Despite my positive past experiences with changing my behavior for Lent, this year I didn’t give up anything for those six weeks. Frankly, I kind of felt like I couldn’t handle any more self-discipline, since my schedule was so packed with work, meetings, household errands and projects, and trying to be some kind of a mother to my six-year-old son. As a member of my church’s vestry (administrative council) while our overstressed pastor is on a four-month leave and both the congregation and the pastor are discerning how we can work together more effectively in the future, I attended two hours of meetings per week on average and spent many hours analyzing data we collected at a parish forum. In a way, that was a Lenten discipline! Why not cut myself some slack this year?
But then, the week before Lent began, I wrote a grouchy article about why I should never have started a “To Be Filed” pile, and just a few days later our priest-in-residence asked if anyone could loan him an end table for his temporary home. Well, there was an end table in my pile! Part of the reason I’d managed to keep this pile around for almost seven years was that we didn’t really need this table (which had been cast off by relatives) and therefore didn’t mind having it covered in papers. On the other hand, it didn’t exactly fit where it was, partially blocking a bookcase and making access to the electrical outlet awkward.
I took out the table and set the papers on the floor . . . and suddenly the pile was smaller! Well, smaller-looking, anyway. Much less daunting.
At that point I began taking seriously the advice that my darling Daniel had been giving me, intermittently, for the entire seven years: “Just file one thing every day, and pretty soon you’ll be done!” I’d always blown off this idea because Daniel is a procrastinator-type person who tends to have a lot of trouble completing projects, so what does he know about how to get things done?
Well, um, maybe when a person who is not normally a procrastinator finds herself unable to cope with a project that she knows needs to be done, maybe she should listen to advice about how even a procrastinator can make that specific type of problem manageable! A sudden flash of humility led me to decide to try his strategy during Lent. Dealing with 40 papers would be progress, anyway.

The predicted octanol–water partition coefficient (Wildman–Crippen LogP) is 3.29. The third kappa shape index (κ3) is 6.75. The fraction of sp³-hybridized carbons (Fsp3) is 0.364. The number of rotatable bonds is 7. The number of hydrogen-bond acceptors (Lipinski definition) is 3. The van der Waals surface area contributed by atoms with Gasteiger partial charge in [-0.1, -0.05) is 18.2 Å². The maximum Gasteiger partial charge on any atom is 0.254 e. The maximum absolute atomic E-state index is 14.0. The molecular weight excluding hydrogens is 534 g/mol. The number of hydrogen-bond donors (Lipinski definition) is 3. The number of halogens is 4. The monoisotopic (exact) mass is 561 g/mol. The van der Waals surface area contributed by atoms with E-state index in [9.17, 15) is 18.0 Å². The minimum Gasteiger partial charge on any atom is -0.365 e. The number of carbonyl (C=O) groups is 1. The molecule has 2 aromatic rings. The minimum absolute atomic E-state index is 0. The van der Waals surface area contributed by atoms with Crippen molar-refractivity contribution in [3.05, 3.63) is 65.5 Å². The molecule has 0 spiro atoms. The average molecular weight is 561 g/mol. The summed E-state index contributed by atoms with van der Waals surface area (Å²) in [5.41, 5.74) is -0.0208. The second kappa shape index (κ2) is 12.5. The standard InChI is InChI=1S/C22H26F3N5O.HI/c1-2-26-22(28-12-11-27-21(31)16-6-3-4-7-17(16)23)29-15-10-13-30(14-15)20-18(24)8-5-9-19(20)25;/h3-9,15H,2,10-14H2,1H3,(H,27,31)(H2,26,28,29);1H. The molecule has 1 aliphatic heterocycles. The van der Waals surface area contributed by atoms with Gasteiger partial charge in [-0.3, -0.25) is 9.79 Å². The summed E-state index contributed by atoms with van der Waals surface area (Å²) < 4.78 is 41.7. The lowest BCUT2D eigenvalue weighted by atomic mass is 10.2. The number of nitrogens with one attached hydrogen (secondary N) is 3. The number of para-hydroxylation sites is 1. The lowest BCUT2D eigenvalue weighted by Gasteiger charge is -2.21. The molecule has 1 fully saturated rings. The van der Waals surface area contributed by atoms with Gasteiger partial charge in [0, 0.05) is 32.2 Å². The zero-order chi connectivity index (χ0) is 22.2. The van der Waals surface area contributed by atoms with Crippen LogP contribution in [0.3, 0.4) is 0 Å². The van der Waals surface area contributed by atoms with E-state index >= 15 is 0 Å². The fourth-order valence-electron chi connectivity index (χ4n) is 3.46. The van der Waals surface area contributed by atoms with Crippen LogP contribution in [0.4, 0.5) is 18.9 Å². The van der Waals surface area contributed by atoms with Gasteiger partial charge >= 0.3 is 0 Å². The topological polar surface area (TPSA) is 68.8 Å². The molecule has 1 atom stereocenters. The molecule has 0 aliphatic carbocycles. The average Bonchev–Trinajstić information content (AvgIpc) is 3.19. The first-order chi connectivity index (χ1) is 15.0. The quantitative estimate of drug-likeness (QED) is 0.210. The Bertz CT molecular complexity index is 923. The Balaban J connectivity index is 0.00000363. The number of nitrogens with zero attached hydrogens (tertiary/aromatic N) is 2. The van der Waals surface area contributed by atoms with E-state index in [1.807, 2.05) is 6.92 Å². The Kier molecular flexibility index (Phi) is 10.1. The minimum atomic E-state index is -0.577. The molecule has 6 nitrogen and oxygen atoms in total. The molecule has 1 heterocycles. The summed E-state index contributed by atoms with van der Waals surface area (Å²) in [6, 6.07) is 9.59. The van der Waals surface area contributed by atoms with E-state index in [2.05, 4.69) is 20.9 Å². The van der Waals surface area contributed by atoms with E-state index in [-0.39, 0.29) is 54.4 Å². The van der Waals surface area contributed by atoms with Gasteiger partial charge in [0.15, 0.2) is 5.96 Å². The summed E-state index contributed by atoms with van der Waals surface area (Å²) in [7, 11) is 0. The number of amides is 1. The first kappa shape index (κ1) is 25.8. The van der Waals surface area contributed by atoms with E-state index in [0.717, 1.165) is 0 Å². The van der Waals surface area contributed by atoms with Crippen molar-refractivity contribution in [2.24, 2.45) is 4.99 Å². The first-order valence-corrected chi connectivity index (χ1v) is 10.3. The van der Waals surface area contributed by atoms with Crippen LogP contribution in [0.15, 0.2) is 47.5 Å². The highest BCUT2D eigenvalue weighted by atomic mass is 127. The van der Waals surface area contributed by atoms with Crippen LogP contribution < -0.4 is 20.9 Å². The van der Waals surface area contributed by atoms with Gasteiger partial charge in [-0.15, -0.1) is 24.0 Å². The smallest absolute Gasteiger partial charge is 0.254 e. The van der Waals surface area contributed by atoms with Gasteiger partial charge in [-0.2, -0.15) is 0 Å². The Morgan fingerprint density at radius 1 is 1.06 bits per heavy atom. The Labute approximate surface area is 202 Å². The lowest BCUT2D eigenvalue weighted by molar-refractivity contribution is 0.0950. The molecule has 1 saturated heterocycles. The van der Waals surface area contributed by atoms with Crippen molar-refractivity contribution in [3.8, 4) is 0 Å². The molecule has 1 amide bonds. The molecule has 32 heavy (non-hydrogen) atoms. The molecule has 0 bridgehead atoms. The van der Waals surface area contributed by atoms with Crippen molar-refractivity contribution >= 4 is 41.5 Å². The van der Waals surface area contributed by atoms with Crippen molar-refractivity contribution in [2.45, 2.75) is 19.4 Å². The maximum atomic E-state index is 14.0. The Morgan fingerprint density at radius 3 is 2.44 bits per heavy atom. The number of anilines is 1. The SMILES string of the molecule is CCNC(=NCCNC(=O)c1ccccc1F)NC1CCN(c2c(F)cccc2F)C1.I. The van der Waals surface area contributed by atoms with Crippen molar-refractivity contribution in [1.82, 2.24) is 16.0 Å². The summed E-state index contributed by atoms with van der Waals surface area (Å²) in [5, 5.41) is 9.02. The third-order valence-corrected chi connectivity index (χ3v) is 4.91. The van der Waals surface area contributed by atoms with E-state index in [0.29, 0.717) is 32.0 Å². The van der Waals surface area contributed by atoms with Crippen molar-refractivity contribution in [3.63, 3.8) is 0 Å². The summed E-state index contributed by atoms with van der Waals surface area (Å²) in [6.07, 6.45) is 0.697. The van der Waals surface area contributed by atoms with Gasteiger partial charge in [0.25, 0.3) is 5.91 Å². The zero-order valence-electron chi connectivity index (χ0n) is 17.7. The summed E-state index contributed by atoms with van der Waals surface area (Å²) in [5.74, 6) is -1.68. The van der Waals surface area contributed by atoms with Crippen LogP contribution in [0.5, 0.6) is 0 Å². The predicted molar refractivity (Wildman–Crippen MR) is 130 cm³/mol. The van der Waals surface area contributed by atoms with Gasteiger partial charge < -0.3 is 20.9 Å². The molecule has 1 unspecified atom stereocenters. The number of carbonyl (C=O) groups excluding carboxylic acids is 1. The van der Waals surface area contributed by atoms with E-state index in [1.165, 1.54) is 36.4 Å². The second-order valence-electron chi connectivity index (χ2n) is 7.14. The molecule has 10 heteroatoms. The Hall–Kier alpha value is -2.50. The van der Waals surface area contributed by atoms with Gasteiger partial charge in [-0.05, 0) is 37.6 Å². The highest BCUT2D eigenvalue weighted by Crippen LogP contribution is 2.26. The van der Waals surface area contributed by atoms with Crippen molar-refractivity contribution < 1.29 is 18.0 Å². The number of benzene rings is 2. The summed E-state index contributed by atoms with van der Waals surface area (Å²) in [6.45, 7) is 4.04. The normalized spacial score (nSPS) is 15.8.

Then I started thinking about another similar problem: my junk mail. I donate to some charities, and despite my best efforts to minimize the mail they send me and avoid getting onto the mailing lists of other charities I’m not going to support, still I get lots of mail. Daniel kindly sorts the mail, putting my bills and such into my inbox and my junk mail into another bin, but at some point I have to go through that junk mail and separate the reusable stuff from the recyclable paper from the donation slips and envelopes I’m actually going to use. At times I’ve had a serious backlog (when we came back from a two-week vacation in 2007, I actually hid the accumulated junk mail under the bed and denied its existence for over a year) but in early March, it was only a three-inch-high stack. So I decided to deal with one piece of junk mail per day, too.
This really felt like the right thing to do, even though it was adding to my daily tasks (why couldn’t I give up laundry or grocery-shopping for Lent?) and I knew, from my 2010 new year’s resolution to write “stretch” on my daily to-do list, that I actually can make myself do a thing almost every day if I simply start expecting to do it daily (and it only takes a few minutes and it is at least slightly rewarding).
Then I read about the idea of giving away 40 bags of unneeded stuff in 40 days, thought about my cluttered house, and decided: filling a bag every day might be too challenging, but I could give away 40 things during Lent.
Right. So I went from thinking I was too busy for Lenten discipline to vowing to add three tasks to my daily life. Terrible plan, huh?
But wait! I wasn’t really thinking about it, because it had started a month earlier, but in a way I had given up a household chore: We got a dishwasher in late January, freeing about three hours a week of my time. Although I was very happily aware that I was no longer staying up ridiculously late to get the dishes done, I wasn’t really feeling the extra time because I was so busy. But I think it’s this time gain that enabled me to get through this season of extreme vestry work (plus everything else) without getting sick or crazy.